Effective today, I will no longer be posting on this website. Instead, you can find my latest blog posts on my regular author website Read today’s post, To Use Dialect or Not to Use Dialect, about how I decided on the right balance of dialect for my African-American characters in The Driver’s Wife.

This site, however, will remain active as an archive for my previous articles.

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Authors like me are small businesses, so to help promote my novels today, Small Business Saturday, I’m offering the ebook of The Prodigal for only .99 cents on One day only! So if you’ve been on the fence about diving into my Jack Mallory adventures, here’s a good reason to try them. Where can you find so much entertainment for under a dollar? Don’t have an e-reader? No problem–just download the free Kindle app to your mobile device from your favorite app store.

And stayed tuned because the Jack Mallory Chronicles are coming to Audible audio books in the next few months. Keep a weather eye out!

For today’s deal on The Prodigal, click here.

Keogh - PRODIGAL - Website Cover (600x400)

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I’m pleased that the Historical Novel Society reviewed my latest novel, The Driver’s Wife. The reviewer calls it a “fascinating novel.” I thought I’d share an excerpt:

“This is also a love story with a twist: the forbidden relationship and marriage of a white man and a slave and its repercussions among the residents of Leighlin Plantation. The author examines how the relationships between blacks and whites can differ, and she shows a masterful command of the customs of the era. The novel is well-written, with well-formed and credible characters. I enjoyed reading this novel, although some readers might be made uneasy by the subject matter and how it deals with slavery.”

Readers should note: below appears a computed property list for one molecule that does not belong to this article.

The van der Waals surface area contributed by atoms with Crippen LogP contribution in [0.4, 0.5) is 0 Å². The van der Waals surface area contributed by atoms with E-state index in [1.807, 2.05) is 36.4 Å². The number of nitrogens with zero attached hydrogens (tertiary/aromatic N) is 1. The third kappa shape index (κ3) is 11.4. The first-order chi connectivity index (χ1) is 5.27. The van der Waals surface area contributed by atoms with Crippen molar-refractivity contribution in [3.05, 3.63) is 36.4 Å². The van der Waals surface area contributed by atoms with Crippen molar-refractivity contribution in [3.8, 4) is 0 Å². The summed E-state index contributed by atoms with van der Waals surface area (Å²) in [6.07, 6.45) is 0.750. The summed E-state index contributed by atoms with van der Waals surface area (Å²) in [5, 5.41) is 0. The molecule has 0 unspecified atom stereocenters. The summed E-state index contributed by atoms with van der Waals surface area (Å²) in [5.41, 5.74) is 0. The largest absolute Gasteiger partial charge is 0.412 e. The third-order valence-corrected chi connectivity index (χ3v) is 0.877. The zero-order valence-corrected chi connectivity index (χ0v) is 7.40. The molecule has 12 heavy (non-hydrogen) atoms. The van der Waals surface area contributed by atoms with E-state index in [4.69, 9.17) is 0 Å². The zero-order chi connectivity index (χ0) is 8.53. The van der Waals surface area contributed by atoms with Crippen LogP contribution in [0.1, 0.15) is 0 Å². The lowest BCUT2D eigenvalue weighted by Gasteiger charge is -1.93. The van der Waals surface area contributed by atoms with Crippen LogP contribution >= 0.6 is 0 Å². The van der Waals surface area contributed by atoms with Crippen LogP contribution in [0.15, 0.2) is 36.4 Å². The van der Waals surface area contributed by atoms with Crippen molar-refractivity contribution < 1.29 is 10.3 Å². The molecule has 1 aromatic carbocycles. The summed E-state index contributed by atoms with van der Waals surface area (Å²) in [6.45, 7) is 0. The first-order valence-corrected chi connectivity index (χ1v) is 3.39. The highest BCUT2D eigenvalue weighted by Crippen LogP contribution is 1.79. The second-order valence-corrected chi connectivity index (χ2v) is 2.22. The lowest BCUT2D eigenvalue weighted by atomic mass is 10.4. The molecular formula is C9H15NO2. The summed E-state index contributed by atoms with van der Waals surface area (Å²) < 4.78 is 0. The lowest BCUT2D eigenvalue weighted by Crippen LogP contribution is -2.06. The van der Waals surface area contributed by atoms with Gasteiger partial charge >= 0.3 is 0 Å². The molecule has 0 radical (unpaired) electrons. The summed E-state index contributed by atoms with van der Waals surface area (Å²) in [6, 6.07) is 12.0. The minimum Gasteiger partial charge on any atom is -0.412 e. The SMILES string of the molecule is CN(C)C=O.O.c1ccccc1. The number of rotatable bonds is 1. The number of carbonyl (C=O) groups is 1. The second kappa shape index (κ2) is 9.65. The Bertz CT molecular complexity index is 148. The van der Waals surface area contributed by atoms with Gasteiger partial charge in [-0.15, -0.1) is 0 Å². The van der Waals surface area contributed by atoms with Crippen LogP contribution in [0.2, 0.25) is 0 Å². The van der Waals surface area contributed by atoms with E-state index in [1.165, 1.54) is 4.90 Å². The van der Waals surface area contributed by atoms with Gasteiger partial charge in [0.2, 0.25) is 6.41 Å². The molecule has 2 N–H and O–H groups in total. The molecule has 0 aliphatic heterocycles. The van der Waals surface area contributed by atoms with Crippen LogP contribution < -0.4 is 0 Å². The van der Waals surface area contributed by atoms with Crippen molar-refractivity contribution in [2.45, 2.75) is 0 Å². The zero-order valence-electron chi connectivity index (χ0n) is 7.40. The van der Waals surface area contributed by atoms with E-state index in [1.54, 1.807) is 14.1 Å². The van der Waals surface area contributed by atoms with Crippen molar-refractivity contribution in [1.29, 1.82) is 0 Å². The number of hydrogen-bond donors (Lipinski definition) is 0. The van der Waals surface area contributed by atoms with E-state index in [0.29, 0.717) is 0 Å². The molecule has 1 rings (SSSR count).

You can read the entire review at the HNS website. Spoiler alert for those who haven’t read the novel yet, though.

Driver's Wife eBook Cover Large

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Kim R

Today’s post is by author Kim Rendfeld, who recently released her third historical novel, Queen of the Darkest Hour. This intriguing story adds to her previous two worthy works–The Cross and the Dragon, and The Ashes of Heaven’s Pillar


When his third wife died in 783, Charlemagne might not have wanted to marry again. Yet a few months later, he wed Fastrada, the heroine of my latest book, Queen of the Darkest Hour.

So why would a king not want another spouse, then change his mind? A possible answer is politics. Charles likely grieved for Hildegard, but his love for her did not play a role in his decision. Marriage in early medieval times was a matter of the head, not the heart.

In Rome two years earlier, two of Hildegard’s sons were named to subkings of their father’s empire. Her middle son, 4-year-old Carloman, was baptized and renamed Pepin, even though Charles had a child by that name. The younger Pepin (whom I call Carloman in my first two novels and Little Pippin in Queen of the Darkest Hour) and her youngest son, 3-year-old Louis, were named subkings of Aquitaine and Italy. Her daughter Hruodtrude was betrothed to another child, the Byzantine emperor (his mom was regent). Like most medieval noblewomen, Hildegard was ambitious for her children.


With the elder Pepin, the son of Charles’s first ex-wife (later declared a concubine), likely destined to enter the Church as an archbishop, Hildegard probably expected her eldest son, Karl (called Charles the Younger by scholars) to inherit the rest. Frankish tradition was for each son born in wedlock to inherit a kingdom, rather than primogeniture (only the eldest legitimate son gets the throne).